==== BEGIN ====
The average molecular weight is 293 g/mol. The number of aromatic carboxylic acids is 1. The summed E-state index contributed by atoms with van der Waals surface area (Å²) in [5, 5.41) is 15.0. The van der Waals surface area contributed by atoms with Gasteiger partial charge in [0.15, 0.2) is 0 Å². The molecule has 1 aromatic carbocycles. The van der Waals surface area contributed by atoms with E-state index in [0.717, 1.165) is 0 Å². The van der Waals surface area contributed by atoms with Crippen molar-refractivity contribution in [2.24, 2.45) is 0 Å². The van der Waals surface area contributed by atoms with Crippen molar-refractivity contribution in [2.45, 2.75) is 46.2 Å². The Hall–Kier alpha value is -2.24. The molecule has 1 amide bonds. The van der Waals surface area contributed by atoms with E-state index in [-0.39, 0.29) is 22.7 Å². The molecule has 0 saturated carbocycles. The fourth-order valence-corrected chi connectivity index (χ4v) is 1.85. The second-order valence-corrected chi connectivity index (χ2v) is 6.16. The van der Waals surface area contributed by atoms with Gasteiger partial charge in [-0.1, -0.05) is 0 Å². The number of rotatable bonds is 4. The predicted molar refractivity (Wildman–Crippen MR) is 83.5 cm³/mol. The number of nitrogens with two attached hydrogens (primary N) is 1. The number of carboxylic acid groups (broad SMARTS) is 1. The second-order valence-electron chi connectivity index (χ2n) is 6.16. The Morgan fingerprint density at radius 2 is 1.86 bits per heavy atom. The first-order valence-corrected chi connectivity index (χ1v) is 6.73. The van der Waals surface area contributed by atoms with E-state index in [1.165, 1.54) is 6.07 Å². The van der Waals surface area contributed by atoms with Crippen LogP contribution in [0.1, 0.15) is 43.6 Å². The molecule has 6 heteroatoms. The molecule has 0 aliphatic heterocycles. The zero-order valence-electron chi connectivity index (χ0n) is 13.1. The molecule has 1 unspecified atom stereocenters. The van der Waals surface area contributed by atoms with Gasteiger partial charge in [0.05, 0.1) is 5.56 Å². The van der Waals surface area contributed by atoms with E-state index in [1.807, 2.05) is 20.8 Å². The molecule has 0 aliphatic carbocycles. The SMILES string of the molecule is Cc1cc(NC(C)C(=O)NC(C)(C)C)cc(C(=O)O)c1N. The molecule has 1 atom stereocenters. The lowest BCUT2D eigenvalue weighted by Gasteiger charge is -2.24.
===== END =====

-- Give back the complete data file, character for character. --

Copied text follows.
The average molecular weight is 293 g/mol. The number of aromatic carboxylic acids is 1. The summed E-state index contributed by atoms with van der Waals surface area (Å²) in [5, 5.41) is 15.0. The van der Waals surface area contributed by atoms with Gasteiger partial charge in [0.15, 0.2) is 0 Å². The molecule has 1 aromatic carbocycles. The van der Waals surface area contributed by atoms with E-state index in [0.717, 1.165) is 0 Å². The van der Waals surface area contributed by atoms with Crippen molar-refractivity contribution in [2.24, 2.45) is 0 Å². The van der Waals surface area contributed by atoms with Crippen molar-refractivity contribution in [2.45, 2.75) is 46.2 Å². The Hall–Kier alpha value is -2.24. The molecule has 1 amide bonds. The van der Waals surface area contributed by atoms with E-state index in [-0.39, 0.29) is 22.7 Å². The molecule has 0 saturated carbocycles. The fourth-order valence-corrected chi connectivity index (χ4v) is 1.85. The second-order valence-corrected chi connectivity index (χ2v) is 6.16. The van der Waals surface area contributed by atoms with Gasteiger partial charge in [-0.1, -0.05) is 0 Å². The number of rotatable bonds is 4. The predicted molar refractivity (Wildman–Crippen MR) is 83.5 cm³/mol. The number of nitrogens with two attached hydrogens (primary N) is 1. The number of carboxylic acid groups (broad SMARTS) is 1. The second-order valence-electron chi connectivity index (χ2n) is 6.16. The Morgan fingerprint density at radius 2 is 1.86 bits per heavy atom. The first-order valence-corrected chi connectivity index (χ1v) is 6.73. The van der Waals surface area contributed by atoms with E-state index in [1.165, 1.54) is 6.07 Å². The van der Waals surface area contributed by atoms with Crippen LogP contribution in [0.1, 0.15) is 43.6 Å². The molecule has 6 heteroatoms. The molecule has 0 aliphatic heterocycles. The zero-order valence-electron chi connectivity index (χ0n) is 13.1. The molecule has 1 unspecified atom stereocenters. The van der Waals surface area contributed by atoms with Gasteiger partial charge in [0.05, 0.1) is 5.56 Å². The van der Waals surface area contributed by atoms with E-state index in [1.807, 2.05) is 20.8 Å². The molecule has 0 aliphatic carbocycles. The SMILES string of the molecule is Cc1cc(NC(C)C(=O)NC(C)(C)C)cc(C(=O)O)c1N. The molecule has 1 atom stereocenters. The lowest BCUT2D eigenvalue weighted by Gasteiger charge is -2.24.